Suppose we have Figure 2-1, and the date we want data for is: 10-05-2000. The original query appeared as follows:

Select * from HUB_CUST, SAT_CUST_NAME scst
Where hub_cust.CSID = scst.CSID
And scst.load_dts <=
(select max(z.LOAD_DTS) from SAT_CUST_NAME z
where scst.CSID = z.CSID
and z.LOAD_DTS <= ’12-1-2000 23:59:59’)

**** NEW QUERY

Select * from HUB_CUST, SAT_CUST_NAME scst
Where hub_cust.CSID *= scst.CSID
And scst.load_dts =*
(select max(z.LOAD_DTS) from SAT_CUST_NAME z
where z.CSID = hub_cust.CSID
and z.LOAD_DTS <= ’10-05-2000 23:59:59’)

This will bring in all HUB rows that don’t have Satellite rows regardless of which satellites they match. If no satellite rows match the date constriction, the query will return NULL’s for those hub keys. One of the issues here is the cost overhead of the sub-select max. Using a PIT table with history, the query would change as follows:

select * from
hub_cust a,
sat_cust_pit b,
sat_cust_name c,
sat_cust_addr d
where
a.csid = b.csid
and a.csid *= c.csid
and a.csid *= d.csid
and b.load_dts =
(select max(z.load_dts) from sat_cust_pit z
where a.csid = z.csid and z.load_dts <= '10-11-2000')
and c.load_dts =* b.name_load_dts
and d.load_dts =* b.addr_load_dts

If you want ALL the rows of history over ALL time, then the sub-select for b.LOAD_DTS is eliminated from the query. The one condition is that the PIT table must contain all customer ID’s that exist in the hub. The outside join condition allows us to execute the query without forcing the existence of a row in the Satellite for every key. It’s a fast solution, and works very well, even in load conditions.

Please note that in all situations, this is not necessarily “easy” logic for end-users. Hence we recommend that the intended use of a Data Vault be for data warehouses only – non-accessible except to the technical business liaison (end-user) who has been trained on how to retrieve the data. Even then, the complexities of outside joins should be built into views by which the end-user (even technical liaison) has access to.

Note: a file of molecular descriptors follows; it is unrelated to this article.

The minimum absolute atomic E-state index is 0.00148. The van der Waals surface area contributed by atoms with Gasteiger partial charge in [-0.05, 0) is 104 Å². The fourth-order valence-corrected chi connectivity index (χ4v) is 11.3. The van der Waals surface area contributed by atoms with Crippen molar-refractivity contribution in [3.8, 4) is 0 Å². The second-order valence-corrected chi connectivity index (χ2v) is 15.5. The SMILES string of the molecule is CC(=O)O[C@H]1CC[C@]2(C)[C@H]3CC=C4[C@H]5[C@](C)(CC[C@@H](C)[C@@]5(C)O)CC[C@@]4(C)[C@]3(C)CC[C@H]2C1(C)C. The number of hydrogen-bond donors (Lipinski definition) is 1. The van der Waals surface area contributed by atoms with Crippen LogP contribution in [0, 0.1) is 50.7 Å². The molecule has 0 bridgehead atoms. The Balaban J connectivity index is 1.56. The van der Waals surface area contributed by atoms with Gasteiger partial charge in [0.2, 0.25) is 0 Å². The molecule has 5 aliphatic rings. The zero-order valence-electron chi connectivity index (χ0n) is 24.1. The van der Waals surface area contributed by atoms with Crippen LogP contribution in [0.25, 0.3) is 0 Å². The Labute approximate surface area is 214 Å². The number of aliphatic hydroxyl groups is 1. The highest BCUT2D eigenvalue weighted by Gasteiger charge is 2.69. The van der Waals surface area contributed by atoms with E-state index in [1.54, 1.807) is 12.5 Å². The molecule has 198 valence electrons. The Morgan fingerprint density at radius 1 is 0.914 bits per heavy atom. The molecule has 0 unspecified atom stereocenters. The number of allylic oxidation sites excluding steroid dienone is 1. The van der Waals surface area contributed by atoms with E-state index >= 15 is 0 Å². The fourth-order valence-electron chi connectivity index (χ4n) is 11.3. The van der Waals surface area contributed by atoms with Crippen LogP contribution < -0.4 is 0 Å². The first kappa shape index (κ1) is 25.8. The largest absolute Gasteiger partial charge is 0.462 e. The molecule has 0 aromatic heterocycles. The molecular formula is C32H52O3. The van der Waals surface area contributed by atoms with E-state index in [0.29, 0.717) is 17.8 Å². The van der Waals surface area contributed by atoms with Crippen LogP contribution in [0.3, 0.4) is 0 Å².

3.0 Summary

The different types of end-dating styles allow for flexibility in the architecture under load and query paradigms. The hybrid approach captures the best of both worlds while allowing both historical and non-historical capture to the PIT table. The join work is important to watch given the conditions and existence or non-existence of data across the Satellites. It is important to chose the style and stick with it as a standard across all implementations of the Data Vault in the organization. Once the standard is established, then the architecture becomes universal – as does the query access, loading, deleting, and updating.

As indicated above, build the complex queries into views. Nest the views if necessary. Build the views around hubs and their localized Satellites, Links and their localized Satellites. This will keep the access to a minimum and tuned standard. Delineate between access to current data and access to historical – to keep the queries as fast as possible. When possible use NULLS in your date fields, this will help capture the true nature of the data. The next series article will delve deep into Link tables, their joins, and their Satellites.

© Copyright 2002-2003, Core Integration Partners, All Rights Reserved. Unless otherwise indicated, all materials are the property of Core Integration Partners, Inc. No part of this document may be reproduced in any form, or by any means, without written permission from Core Integration Partners, Inc.

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Recent articles by Dan E. Linstedt

Dan E. Linstedt -

Cofounder of Genesee Academy, RapidACE, and BetterDataModel.com, Daniel Linstedt is an internationally known expert in data warehousing, business intelligence, analytics, very large data warehousing (VLDW), OLTP and performance and tuning. He has been the lead technical architect on enterprise-wide data warehouse projects and refinements for many Fortune 500 companies. Linstedt is an instructor of The Data Warehousing Institute and a featured speaker at industry events. He is a Certified DW2.0 Architect. He has worked with companies including: IBM, Informatica, Ipedo, X-Aware, Netezza, Microsoft, Oracle, Silver Creek Systems, and Teradata.  He is trained in SEI / CMMi Level 5, and is the inventor of The Matrix Methodology, and the Data Vault Data modeling architecture. He has built expert training courses, and trained hundreds of industry professionals, and is the voice of Bill Inmons' Blog on http://www.b-eye-network.com/blogs/linstedt/.